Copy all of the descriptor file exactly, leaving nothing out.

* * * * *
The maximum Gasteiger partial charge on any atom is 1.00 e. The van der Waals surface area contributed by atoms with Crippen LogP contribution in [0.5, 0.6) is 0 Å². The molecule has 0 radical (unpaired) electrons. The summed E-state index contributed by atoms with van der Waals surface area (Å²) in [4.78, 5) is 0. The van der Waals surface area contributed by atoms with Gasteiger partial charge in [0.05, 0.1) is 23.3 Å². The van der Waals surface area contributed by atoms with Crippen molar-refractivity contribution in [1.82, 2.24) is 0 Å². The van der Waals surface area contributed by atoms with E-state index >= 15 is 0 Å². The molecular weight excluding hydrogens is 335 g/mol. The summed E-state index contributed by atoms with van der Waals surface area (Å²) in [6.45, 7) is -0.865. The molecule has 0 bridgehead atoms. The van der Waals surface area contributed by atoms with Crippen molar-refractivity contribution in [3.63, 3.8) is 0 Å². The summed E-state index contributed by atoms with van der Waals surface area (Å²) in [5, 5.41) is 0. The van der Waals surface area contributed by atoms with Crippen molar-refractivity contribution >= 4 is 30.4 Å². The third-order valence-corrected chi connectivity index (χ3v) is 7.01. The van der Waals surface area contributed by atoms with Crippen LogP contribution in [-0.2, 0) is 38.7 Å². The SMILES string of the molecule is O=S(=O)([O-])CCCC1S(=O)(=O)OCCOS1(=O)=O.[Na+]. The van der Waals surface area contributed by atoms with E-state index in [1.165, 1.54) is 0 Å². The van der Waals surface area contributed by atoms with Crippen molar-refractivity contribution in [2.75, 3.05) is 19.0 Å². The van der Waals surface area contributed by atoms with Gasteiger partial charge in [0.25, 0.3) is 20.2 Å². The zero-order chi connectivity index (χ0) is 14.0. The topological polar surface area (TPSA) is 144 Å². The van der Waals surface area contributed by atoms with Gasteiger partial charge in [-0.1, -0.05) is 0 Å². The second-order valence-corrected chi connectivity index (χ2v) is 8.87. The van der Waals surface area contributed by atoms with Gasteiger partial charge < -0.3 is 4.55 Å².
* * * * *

The maximum Gasteiger partial charge on any atom is 1.00 e. The van der Waals surface area contributed by atoms with Crippen LogP contribution in [0.5, 0.6) is 0 Å². The molecule has 0 radical (unpaired) electrons. The summed E-state index contributed by atoms with van der Waals surface area (Å²) in [4.78, 5) is 0. The van der Waals surface area contributed by atoms with Gasteiger partial charge in [0.05, 0.1) is 23.3 Å². The van der Waals surface area contributed by atoms with Crippen molar-refractivity contribution in [1.82, 2.24) is 0 Å². The van der Waals surface area contributed by atoms with E-state index >= 15 is 0 Å². The molecular weight excluding hydrogens is 335 g/mol. The summed E-state index contributed by atoms with van der Waals surface area (Å²) in [6.45, 7) is -0.865. The molecule has 0 bridgehead atoms. The van der Waals surface area contributed by atoms with Crippen molar-refractivity contribution in [3.63, 3.8) is 0 Å². The summed E-state index contributed by atoms with van der Waals surface area (Å²) in [5, 5.41) is 0. The van der Waals surface area contributed by atoms with Crippen molar-refractivity contribution >= 4 is 30.4 Å². The third-order valence-corrected chi connectivity index (χ3v) is 7.01. The van der Waals surface area contributed by atoms with Crippen LogP contribution in [-0.2, 0) is 38.7 Å². The SMILES string of the molecule is O=S(=O)([O-])CCCC1S(=O)(=O)OCCOS1(=O)=O.[Na+]. The van der Waals surface area contributed by atoms with E-state index in [1.165, 1.54) is 0 Å². The van der Waals surface area contributed by atoms with Crippen molar-refractivity contribution in [2.75, 3.05) is 19.0 Å². The van der Waals surface area contributed by atoms with Gasteiger partial charge in [0.25, 0.3) is 20.2 Å². The zero-order chi connectivity index (χ0) is 14.0. The topological polar surface area (TPSA) is 144 Å². The van der Waals surface area contributed by atoms with Gasteiger partial charge in [-0.1, -0.05) is 0 Å². The second-order valence-corrected chi connectivity index (χ2v) is 8.87. The van der Waals surface area contributed by atoms with Gasteiger partial charge < -0.3 is 4.55 Å².